Here’s why we’re not too worried about Minerva Neurosciences’ cash burn situation (NASDAQ: NERV)
Even when a business loses money, it is possible for shareholders to make money if they buy a good business at the right price. For example, biotech and mineral exploration companies often lose money for years before they are successful with a new treatment or mineral discovery. But the harsh reality is that many, many loss-making companies burn all their money and go bankrupt.
In view of this risk, we thought to examine whether Minerva Neurosciences (NASDAQ: NERV) shareholders should be concerned about its consumption of cash. In this report, we will consider the company’s annual negative free cash flow, which we now call “cash burn”. First, we will determine its cash trail by comparing its cash consumption with its cash reserves.
Check out our latest review for Minerva Neurosciences
Does Minerva Neurosciences have a long cash flow track?
A company’s cash flow trail is calculated by dividing its cash reserve by its cash consumption. When Minerva Neurosciences last published its balance sheet in June 2021, it had no debt and cash worth $ 74 million. Looking at last year, the company burned $ 28 million. Therefore, as of June 2021, he had 2.6 years of cash flow. Notably, analysts predict that Minerva Neurosciences will break even (at the level of free cash flow) in about 4 years. This means that, unless the company quickly reduces its consumption of cash, it may well be looking to raise more cash. Pictured below, you can see how his cash holdings have changed over time.
How does Minerva Neurosciences’ money consumption change over time?
Minerva Neurosciences has not recorded any revenue over the past year, indicating that it is a start-up company that continues to grow its business. Nonetheless, we can still examine its cash consumption trajectory as part of our assessment of its cash consumption situation. While we’re not excited about it, the 30% year-over-year reduction in cash usage suggests the business can continue to operate for some time. If the past is always worth studying, it is the future that matters most. You might want to take a look at how the business is expected to grow over the next few years.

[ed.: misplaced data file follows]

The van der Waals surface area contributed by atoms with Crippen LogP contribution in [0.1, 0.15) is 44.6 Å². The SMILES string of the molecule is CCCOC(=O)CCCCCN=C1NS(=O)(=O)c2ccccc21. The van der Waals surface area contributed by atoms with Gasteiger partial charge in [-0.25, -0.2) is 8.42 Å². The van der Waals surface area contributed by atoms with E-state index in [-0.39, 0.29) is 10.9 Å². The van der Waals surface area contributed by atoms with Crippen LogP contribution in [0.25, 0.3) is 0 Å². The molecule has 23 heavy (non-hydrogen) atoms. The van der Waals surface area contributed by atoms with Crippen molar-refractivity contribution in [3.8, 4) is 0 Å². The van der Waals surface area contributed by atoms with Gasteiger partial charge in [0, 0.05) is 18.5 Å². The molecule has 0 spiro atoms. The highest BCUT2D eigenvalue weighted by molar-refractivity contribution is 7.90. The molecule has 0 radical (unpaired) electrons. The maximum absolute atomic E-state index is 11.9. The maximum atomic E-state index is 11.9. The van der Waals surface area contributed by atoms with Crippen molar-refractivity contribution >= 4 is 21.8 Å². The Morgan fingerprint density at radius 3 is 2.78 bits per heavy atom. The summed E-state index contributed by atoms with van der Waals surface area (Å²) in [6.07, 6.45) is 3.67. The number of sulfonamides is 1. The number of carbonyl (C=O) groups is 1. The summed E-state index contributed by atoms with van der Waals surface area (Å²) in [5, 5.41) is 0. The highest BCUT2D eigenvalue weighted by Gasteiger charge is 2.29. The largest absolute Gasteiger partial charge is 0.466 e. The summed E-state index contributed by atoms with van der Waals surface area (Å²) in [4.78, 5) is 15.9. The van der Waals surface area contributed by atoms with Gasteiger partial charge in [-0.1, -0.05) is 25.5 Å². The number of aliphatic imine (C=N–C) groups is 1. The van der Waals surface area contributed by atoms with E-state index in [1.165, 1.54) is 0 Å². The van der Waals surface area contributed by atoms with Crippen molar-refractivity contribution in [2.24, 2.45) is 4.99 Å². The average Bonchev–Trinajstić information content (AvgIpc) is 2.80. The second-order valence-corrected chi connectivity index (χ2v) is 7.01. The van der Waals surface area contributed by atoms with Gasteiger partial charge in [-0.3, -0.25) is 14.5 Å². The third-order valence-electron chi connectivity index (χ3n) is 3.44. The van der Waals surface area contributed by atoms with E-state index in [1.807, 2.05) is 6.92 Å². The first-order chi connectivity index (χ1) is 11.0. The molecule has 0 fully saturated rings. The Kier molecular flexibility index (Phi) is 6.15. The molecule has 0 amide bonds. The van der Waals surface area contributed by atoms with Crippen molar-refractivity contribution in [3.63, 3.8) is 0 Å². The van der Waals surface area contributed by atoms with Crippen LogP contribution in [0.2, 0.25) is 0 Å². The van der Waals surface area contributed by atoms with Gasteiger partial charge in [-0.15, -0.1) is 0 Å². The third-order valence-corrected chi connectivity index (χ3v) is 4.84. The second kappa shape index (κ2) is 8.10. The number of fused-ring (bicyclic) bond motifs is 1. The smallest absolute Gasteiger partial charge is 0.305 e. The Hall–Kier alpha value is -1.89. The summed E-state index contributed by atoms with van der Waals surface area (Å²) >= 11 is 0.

Would it be difficult for Minerva Neurosciences to raise more money for growth?
While Minerva Neurosciences shows a sharp reduction in its consumption of cash, it’s still worth considering how easily it could raise more cash, if only to fuel faster growth. Businesses can raise capital through debt or equity. Many companies end up issuing new shares to fund their future growth. We can compare a company’s cash consumption to its market capitalization to get an idea of how many new shares a company would need to issue to fund its one-year operations.
Minerva Neurosciences’ cash consumption of US $ 28 million represents approximately 42% of its market capitalization of US $ 68 million. These are high expenses relative to the value of the entire company, so if it has to issue stock to fund more growth, it could end up really hurting shareholder returns (through significant dilution).
So, should we be concerned about the cash burn of Minerva Neurosciences?
Even though its consumption of cash relative to its market cap makes us a little nervous, we are forced to mention that we thought Minerva Neurosciences’ cash trail was relatively promising. A real bright spot is that analysts expect the company to break even. While we’re the type of investor that’s always a little concerned about the risks of money-burning companies, the metrics we’ve discussed in this article leave us relatively comfortable with Minerva Neurosciences’ situation. On another note, we conducted a thorough investigation of the company and identified 6 warning signs for Minerva Neurosciences (2 are significant!) That you should know before investing here.
Sure Minerva Neurosciences may not be the best stock to buy. So you might want to see this free a set of companies with a high return on equity, or that list of stocks that insiders buy.
This Simply Wall St article is general in nature. We provide commentary based on historical data and analyst forecasts using only unbiased methodology and our articles are not intended to be financial advice. It does not constitute a recommendation to buy or sell shares and does not take into account your goals or your financial situation. Our aim is to bring you long-term, targeted analysis based on fundamental data. Note that our analysis may not take into account the latest announcements from price sensitive companies or qualitative documents. Simply Wall St has no position in the mentioned stocks.
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